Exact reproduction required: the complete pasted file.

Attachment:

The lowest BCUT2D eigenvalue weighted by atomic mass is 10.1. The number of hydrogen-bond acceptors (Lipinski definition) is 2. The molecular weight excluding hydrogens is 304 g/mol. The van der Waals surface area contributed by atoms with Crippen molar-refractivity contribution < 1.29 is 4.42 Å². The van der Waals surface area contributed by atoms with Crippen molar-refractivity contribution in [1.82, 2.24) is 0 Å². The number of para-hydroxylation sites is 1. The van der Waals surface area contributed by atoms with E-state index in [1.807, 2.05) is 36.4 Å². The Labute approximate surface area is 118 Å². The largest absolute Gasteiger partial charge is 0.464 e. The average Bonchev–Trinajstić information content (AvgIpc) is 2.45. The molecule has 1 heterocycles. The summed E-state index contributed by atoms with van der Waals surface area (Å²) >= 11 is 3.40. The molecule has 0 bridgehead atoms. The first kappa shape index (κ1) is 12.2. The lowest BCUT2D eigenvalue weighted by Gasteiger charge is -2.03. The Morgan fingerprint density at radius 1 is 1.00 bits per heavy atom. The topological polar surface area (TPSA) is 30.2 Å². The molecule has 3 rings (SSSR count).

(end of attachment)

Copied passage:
The lowest BCUT2D eigenvalue weighted by atomic mass is 10.1. The number of hydrogen-bond acceptors (Lipinski definition) is 2. The molecular weight excluding hydrogens is 304 g/mol. The van der Waals surface area contributed by atoms with Crippen molar-refractivity contribution < 1.29 is 4.42 Å². The van der Waals surface area contributed by atoms with Crippen molar-refractivity contribution in [1.82, 2.24) is 0 Å². The number of para-hydroxylation sites is 1. The van der Waals surface area contributed by atoms with E-state index in [1.807, 2.05) is 36.4 Å². The Labute approximate surface area is 118 Å². The largest absolute Gasteiger partial charge is 0.464 e. The average Bonchev–Trinajstić information content (AvgIpc) is 2.45. The molecule has 1 heterocycles. The summed E-state index contributed by atoms with van der Waals surface area (Å²) >= 11 is 3.40. The molecule has 0 bridgehead atoms. The first kappa shape index (κ1) is 12.2. The lowest BCUT2D eigenvalue weighted by Gasteiger charge is -2.03. The Morgan fingerprint density at radius 1 is 1.00 bits per heavy atom. The topological polar surface area (TPSA) is 30.2 Å². The molecule has 3 rings (SSSR count).